I knew The Red Caboose has developed into making world-class big reds.  Now consistently winning awards, they took home 5 medals from the 2015 TexSom International Wine Competition—a true benchmark of excellence for the industry.  And of course, I just love, love big reds.  I’d tasted some of theirs before, and was pretty wowed.

So, I had high expectations 🙂

Fabulously enough, as soon as we plunged into all things grape, grower/winemaker Gary McKibben alit, his focus sharp, his knowledge deep, but more to my purpose, his passion playing through every expressive word.

Under the beautiful Texas spring sky, the vineyard sprawling before us lush and healthy and the vines, dripping with early fruit, he opened up his world of viticulture in the same manner he uncorked the 2012 Cabernet, which would make you sink to your knees and sing to the angels.

Because for Gary, it’s all about the grapes.

Which sounds like a no-brainer, right?  But so, so many (if not most, as I had already learned), buy a preponderance of their grapes from huge commercial growers.

Not so at the Caboose.  All of the vintages we tasted that day were 100% estate grown.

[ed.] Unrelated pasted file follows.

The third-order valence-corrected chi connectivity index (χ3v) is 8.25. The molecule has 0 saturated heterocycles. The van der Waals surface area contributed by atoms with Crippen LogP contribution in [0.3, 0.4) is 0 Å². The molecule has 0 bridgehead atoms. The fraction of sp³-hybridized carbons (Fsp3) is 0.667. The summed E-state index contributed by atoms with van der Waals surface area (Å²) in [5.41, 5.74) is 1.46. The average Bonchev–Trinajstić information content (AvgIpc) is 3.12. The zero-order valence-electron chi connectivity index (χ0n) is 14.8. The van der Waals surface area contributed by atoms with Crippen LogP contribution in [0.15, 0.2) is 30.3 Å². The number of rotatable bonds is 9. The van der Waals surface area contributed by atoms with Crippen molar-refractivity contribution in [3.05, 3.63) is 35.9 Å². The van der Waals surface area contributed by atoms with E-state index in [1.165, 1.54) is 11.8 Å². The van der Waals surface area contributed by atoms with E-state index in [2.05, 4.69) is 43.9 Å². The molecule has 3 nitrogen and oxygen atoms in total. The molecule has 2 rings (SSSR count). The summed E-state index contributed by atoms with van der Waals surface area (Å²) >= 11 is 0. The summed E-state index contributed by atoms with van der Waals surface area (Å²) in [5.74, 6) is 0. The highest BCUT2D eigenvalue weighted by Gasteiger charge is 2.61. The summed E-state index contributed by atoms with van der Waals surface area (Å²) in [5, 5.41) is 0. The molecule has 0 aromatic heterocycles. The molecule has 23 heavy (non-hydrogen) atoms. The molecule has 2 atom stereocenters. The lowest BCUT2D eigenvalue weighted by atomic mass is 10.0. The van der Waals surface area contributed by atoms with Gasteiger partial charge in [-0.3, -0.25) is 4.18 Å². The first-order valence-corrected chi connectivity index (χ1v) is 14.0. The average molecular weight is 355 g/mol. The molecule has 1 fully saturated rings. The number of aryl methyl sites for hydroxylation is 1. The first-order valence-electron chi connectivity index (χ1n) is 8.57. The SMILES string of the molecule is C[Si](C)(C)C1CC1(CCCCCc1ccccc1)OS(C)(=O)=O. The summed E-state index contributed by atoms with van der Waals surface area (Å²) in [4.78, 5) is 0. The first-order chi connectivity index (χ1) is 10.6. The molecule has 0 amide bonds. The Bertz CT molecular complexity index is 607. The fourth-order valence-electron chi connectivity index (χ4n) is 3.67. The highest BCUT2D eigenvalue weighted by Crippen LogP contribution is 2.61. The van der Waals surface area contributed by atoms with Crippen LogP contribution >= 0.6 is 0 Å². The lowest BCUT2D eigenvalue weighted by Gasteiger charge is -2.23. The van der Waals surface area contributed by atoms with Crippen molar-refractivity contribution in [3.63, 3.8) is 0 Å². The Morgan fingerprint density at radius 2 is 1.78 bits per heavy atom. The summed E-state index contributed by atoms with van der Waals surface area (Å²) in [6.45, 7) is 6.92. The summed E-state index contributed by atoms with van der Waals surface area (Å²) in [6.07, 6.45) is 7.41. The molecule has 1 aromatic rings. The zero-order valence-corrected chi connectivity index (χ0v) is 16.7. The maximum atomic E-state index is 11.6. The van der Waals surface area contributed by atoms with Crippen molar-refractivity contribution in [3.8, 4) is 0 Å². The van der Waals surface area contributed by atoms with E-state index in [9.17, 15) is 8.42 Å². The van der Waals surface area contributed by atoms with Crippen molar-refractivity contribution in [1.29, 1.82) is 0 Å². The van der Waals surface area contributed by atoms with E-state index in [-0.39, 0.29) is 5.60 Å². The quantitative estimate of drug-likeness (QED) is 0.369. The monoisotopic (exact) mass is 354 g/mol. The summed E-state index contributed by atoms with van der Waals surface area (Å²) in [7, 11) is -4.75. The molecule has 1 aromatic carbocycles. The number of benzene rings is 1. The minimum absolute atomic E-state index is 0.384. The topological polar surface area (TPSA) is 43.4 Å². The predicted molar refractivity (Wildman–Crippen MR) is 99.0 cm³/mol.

When Gary bought his Meridian, TX ranch, it wasn’t with the intention of growing grapes or making wine.  But he took note of the native grapes thriving there, having designed a winery some 40 years earlier as an architecture student.

What started as his “library vineyard,” to see which varietals grew best on his land, has grown over 14 years into 20 acres of vines, with more planned.  They produced 7,500 cases last year, planning 10,000 or so this one, and estimating 20,000 next year.

“The vines are just now getting mature, just now to where we can produce big, mature wines,” he said.

And oh, are they producing.

But more to the point, these wines taste like where they came from.  All of them.

I could wax poetic for days about what we tasted (and will do so next blog time!), but as we walked through the verdant rows and rows of vines young and old, I kept being struck by the techniques he employed.